Four photos of Glaucia Helena Carvalo do Prado, Emelie Strandberg, Lucie Juraska and Shruti Paranjabe with a orange banner running through the middle that says in blue "International Day of Women and Girls in Science, February 11, 2024

Women in STEM: Celebrating Our International Scholars

In keeping with its commitment to the equitable representation and advancement of women in STEM (science, technology, engineering and math), UC Davis continues to welcome and support women working in STEM fields as they arrive on campus from all over the world. Through a network of faculty, staff, centers and clubs, UC Davis provides university resources and mentorship.

All international students and scholars (faculty and researchers) work with the Services for International Students and Scholars office, which prepares documents for their U.S. visa applications, offers help with immigration and visa issues, and fosters a sense of community in their new home at UC Davis. From engineering to physiology, physics to ecology, meet four international scholars who are lighting the way for more women and girls in STEM, and who are actively contributing to the United Nations Sustainable Development Goals through their research, teaching and service. 

Glaucia Helena Carvalho do Prado

Department of Chemical Engineering
College of Engineering

Born and raised in Brazil, Glaucia Helena Carvalho do Prado moved to Canada to complete her Ph.D. in chemical engineering before coming on board as an assistant professor of teaching at UC Davis in 2021. Her current research in engineering education focuses on students’ wellness and mental health in engineering as well as culturally relevant pedagogy and scientific history.

“While looking for inspiration in published literature, I found data suggesting that engineering students are less likely to practice self-care and seek help when going through mental health distress,” she says. “This finding served as motivation to develop and deliver an elective course to promote wellness among engineering students and show its relationship with engineering practice and leadership. My research helps students develop and exercise such skills so they can consider the human aspect in their engineering decisions and the communities impacted by their proposed solutions.”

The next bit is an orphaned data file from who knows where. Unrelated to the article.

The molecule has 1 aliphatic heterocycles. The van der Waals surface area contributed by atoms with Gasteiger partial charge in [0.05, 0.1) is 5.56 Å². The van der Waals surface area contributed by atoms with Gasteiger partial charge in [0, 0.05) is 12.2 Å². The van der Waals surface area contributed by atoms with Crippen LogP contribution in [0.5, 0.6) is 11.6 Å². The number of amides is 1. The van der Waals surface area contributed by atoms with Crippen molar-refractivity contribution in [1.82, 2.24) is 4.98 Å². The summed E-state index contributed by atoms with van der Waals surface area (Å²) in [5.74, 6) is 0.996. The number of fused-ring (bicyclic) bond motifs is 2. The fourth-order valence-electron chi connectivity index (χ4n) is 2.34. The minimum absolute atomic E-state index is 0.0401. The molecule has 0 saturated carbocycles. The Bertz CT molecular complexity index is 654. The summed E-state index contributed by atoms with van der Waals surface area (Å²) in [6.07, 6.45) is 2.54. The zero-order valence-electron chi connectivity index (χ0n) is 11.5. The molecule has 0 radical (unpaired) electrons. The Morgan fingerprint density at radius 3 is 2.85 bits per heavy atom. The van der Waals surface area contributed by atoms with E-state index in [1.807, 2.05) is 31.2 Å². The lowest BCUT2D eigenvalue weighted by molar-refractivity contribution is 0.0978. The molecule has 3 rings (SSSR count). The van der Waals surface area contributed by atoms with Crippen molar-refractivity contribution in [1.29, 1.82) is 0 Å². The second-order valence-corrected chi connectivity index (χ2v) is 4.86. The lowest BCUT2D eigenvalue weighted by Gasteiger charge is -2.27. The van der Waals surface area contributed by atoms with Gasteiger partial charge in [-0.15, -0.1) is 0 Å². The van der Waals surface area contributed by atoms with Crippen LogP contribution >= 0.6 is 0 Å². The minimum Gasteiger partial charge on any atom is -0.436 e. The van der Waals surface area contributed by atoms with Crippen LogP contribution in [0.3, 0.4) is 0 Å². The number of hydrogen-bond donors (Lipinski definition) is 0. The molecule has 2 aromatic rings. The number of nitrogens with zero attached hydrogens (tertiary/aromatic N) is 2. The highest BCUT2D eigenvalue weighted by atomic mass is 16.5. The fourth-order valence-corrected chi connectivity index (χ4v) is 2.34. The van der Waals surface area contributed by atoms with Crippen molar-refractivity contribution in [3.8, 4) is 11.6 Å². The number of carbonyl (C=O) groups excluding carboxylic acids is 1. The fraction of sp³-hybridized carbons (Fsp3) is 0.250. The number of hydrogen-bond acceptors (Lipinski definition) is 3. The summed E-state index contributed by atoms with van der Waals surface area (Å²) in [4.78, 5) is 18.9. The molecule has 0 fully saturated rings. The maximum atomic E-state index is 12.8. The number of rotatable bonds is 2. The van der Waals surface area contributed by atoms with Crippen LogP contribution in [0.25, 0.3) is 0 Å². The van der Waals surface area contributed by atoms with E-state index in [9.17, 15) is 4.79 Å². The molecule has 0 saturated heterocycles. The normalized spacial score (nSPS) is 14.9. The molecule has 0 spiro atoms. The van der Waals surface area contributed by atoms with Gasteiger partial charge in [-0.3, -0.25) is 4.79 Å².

Glaucia stands outside on an overcast day in a cream trench coat and black gloves. She reached up to hold an apple growing on a low-hanging tree branch.
Glaucia Helena Carvalho do Prado at Woolsthorps Manor in the U.K., the birthplace of Sir Issac Newton. (Photo courtesy of Glaucia Helena Caravalho do Prado)

As a child, Prado never imagined becoming an engineering professor, let alone one who teaches in a different language. However, this career trajectory now allows her to serve as a trusted resource to students, helping mentor them to achieve their full potential. “It is my hope that my research will inspire, engage and guide the next generation of women and girls in STEM to be confident using their technical knowledge to solve problems that will impact our society while also remembering the importance of taking care of their mental health and wellness,” she says.

Lucie Jiraska

Department of Plant Pathology
College of Agricultural and Environmental Sciences

Hailing from the Czech Republic, Lucie Jiraska earned her bachelor’s and master’s degrees in Prague before pursuing her Ph.D. in Auckland, New Zealand, transitioning from studying the succession of wood-decaying fungi in natural forests to exploring the impact of pesticides on soil microbial biodiversity in vineyards. Now a postdoctoral scholar at UC Davis, she studies how soil viruses change in space and time—and how they survive California’s long, dry summers.

As a microbial ecologist, my research is primarily a continuous process of discovery and understanding of patterns within microbial communities,” she says. “Understanding how viruses endure persistent environmental stress conditions, like long dry summers, holds immense potential for practical use, ranging from applications in agriculture to human medicine.”

Lucie stands outside on a partly clouding day in front of a white van that say "UC Davis Plant Pathology Department" on the side. She wears yellow rainboots.